Free Malachi York From His False Incarceration – Part 1

Free Malachi York

Throughout the years Malachi York affected my life in various ways. He has been like a father, a brother and my best friend. One day I mistakenly called him ummi (mother) as he was dashing through the Backstreet Publications/Layout office, and he stopped, turned around and said, “I can be that too.” He smiled and then left.

Malachi York has always been the best of examples. He has taught me patience, how to care, not to doubt myself and to share with others, and that there’s nothing wrong with being disagreeable, as long as it’s done with dignity and grace. Being disagreeable only means that you disagree with what is being done or said. It’s not hostility or allowing emotions make you say and do things that later you will regret.

Malachi York had unique ways of testing us. He would assign a project and have people that got along and people that didn’t get along work together. Or he would have the young with the old, the pushy with the docile, and the lazy with the workaholic. Whenever there was a problem he was always willing to hear both sides and help us overstand the importance of working together. If it was something more serious, then we had a family meeting. The purpose was so that we would learn to care and love one another, and live for, of and by each other.

My journey started in the early 1970’s when I first saw brothers dressed in white, propagating and asking for donations. I had just arrived at the Port Authority Bus Station in New York City from Providence, RI and was rushing to catch the train home to the South Bronx. What caught my attention was a sign they had that said, “Save the Children”. At that time I was a RISD graduate looking for a job and was preparing for an art exhibit at The Association of Hispanic Arts, Inc. at Park Avenue, NY.

The theme of the art exhibit was “New York City Street Scenes”. Because there were so many brothers propagating everywhere I went, one day I asked one of them if I could take a photo of him and draw him and display the drawing in the art exhibit. He respectfully declined and gave me a pamphlet and showed me a picture and suggested that it would be better if I drew and display a drawing of Imam Isa. I thanked him and on my way home I started reading the pamphlet on the train. From that point on my journey began. Imaam Isa’s drawing as well as the art exhibit was a success, and was supposed to be exhibited in Germany.

Months later I decided to go to Newcomers’ Class in Brooklyn. When I got there I was welcomed by two friendly sisters, and all I could see was their eyes. The brother teaching the class at that time was a brother named Yahya. Although I was surrounded by people I didn’t know, I was feeling very comfortable. Then someone asked a question, and a voice from the back of the classroom proceeded to answer the question and more questions. At that time I didn’t know he was Imam Isa because he looked much younger than the picture I drew.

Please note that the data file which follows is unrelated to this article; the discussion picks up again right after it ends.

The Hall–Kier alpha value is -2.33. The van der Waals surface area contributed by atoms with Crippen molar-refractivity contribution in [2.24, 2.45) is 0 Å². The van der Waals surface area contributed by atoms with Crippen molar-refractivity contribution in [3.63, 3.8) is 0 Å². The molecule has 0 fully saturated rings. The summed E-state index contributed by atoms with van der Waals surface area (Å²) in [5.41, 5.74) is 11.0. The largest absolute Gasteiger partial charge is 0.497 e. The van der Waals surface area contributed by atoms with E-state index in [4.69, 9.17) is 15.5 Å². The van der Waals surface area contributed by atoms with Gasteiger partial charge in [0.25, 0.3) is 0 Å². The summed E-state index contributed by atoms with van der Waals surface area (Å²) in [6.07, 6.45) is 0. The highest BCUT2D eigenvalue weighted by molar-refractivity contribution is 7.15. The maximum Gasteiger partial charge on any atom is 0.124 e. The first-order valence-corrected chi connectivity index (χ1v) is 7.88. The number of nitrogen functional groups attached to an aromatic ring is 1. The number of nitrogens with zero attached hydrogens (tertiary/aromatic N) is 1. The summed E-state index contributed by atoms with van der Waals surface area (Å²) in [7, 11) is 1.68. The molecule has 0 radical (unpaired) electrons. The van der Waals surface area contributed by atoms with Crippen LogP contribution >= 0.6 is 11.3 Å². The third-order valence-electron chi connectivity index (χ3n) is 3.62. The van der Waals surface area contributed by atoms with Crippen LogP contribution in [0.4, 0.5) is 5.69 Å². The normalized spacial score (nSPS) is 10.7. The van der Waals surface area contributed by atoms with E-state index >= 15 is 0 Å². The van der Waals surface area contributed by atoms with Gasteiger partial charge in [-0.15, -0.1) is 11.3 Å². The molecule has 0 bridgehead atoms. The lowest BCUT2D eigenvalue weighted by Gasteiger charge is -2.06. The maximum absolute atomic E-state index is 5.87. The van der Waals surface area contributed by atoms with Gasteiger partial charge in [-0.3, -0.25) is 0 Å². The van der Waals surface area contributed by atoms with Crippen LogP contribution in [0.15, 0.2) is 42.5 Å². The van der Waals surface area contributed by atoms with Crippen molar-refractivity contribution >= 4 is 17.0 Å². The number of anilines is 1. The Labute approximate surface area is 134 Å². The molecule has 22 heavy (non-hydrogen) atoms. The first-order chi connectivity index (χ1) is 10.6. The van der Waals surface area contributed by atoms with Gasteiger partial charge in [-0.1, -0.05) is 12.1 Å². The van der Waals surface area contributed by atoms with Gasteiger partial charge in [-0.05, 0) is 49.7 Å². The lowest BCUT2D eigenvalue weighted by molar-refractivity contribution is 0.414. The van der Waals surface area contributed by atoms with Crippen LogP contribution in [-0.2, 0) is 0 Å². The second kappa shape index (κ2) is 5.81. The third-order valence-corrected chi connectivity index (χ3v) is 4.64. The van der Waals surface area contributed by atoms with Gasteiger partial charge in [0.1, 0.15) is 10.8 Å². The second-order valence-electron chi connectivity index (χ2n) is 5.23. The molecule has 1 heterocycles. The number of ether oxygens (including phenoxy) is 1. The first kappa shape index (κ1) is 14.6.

I continued going to class and reading the pamphlets and talking with the sisters. Within a few months I took my shahada and soon after that I was also behind a veil where only my eyes could be seen. The art exhibit never made it to Germany because I decided to move into the Ansaru Allah Community in Bushwick Avenue, Brooklyn, NY. On September 11, 1977 the “Passion” school bus arrived to pick me up. Two brothers garbed in white greeted my parents, and then proceeded to load the bus. When we got there I was warmly greeted and welcomed into the family.

The most difficult part of my decision was leaving my parents who have always supported my decisions. They had gotten used to me being with them, so they were sad to see me leave.

I have no regrets. It was and continues to be the best decision I have ever made in my life. Simply because once you see, meet, listen to, work with and be around Malachi York, Dr. Malachi Z. K. York, Imaam Isa, Baba, Maku: Chief Black Thunderbird Eagle, Rabboni: Yashu’a, Atum-Re, Paa Nabab: Yaanuwn, Baa’ Baa’, Paa Nabab: Yaa-nanan, you see and experience divine love, caring, devotion, hard work, joy, jokes, laughter, and miracles. You get to witness his words and visions become realities. You get to see life in a different and more interesting and exciting way.

You get to see how his personality changes when different beings take over his body. He can be tall, short or medium height, and like different things; and each being comes with a message, a warning, and guidance. Here are some of the wonderful experiences I treasure and cherish because they truly show what love really is; what work really is; what dedication really is. Our Ancient Ancestors have blessed us with his presence and Divine Love so divine that even though he’s in the worst place anyone can imagine, he is still guiding and teaching us, letting us know that we can get him out of there, if we all work together.

Evelyn Rivera